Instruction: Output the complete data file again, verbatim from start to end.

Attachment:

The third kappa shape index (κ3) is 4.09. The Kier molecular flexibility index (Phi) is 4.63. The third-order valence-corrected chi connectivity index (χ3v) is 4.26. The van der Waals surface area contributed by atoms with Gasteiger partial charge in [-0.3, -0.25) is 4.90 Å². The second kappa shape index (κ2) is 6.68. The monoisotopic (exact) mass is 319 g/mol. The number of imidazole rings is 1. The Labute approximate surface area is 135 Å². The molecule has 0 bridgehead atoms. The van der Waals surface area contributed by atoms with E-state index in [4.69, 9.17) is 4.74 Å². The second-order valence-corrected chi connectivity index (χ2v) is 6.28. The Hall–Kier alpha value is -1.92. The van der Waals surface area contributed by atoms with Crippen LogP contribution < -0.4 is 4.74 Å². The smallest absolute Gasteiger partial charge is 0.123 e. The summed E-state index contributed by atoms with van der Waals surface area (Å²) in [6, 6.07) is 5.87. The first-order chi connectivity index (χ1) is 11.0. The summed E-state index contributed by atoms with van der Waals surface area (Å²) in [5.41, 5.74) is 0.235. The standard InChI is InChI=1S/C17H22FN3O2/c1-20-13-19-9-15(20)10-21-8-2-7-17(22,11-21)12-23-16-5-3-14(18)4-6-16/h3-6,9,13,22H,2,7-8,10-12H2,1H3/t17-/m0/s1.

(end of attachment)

The third kappa shape index (κ3) is 4.09. The Kier molecular flexibility index (Phi) is 4.63. The third-order valence-corrected chi connectivity index (χ3v) is 4.26. The van der Waals surface area contributed by atoms with Gasteiger partial charge in [-0.3, -0.25) is 4.90 Å². The second kappa shape index (κ2) is 6.68. The monoisotopic (exact) mass is 319 g/mol. The number of imidazole rings is 1. The Labute approximate surface area is 135 Å². The molecule has 0 bridgehead atoms. The van der Waals surface area contributed by atoms with E-state index in [4.69, 9.17) is 4.74 Å². The second-order valence-corrected chi connectivity index (χ2v) is 6.28. The Hall–Kier alpha value is -1.92. The van der Waals surface area contributed by atoms with Crippen LogP contribution < -0.4 is 4.74 Å². The smallest absolute Gasteiger partial charge is 0.123 e. The summed E-state index contributed by atoms with van der Waals surface area (Å²) in [6, 6.07) is 5.87. The first-order chi connectivity index (χ1) is 11.0. The summed E-state index contributed by atoms with van der Waals surface area (Å²) in [5.41, 5.74) is 0.235. The standard InChI is InChI=1S/C17H22FN3O2/c1-20-13-19-9-15(20)10-21-8-2-7-17(22,11-21)12-23-16-5-3-14(18)4-6-16/h3-6,9,13,22H,2,7-8,10-12H2,1H3/t17-/m0/s1.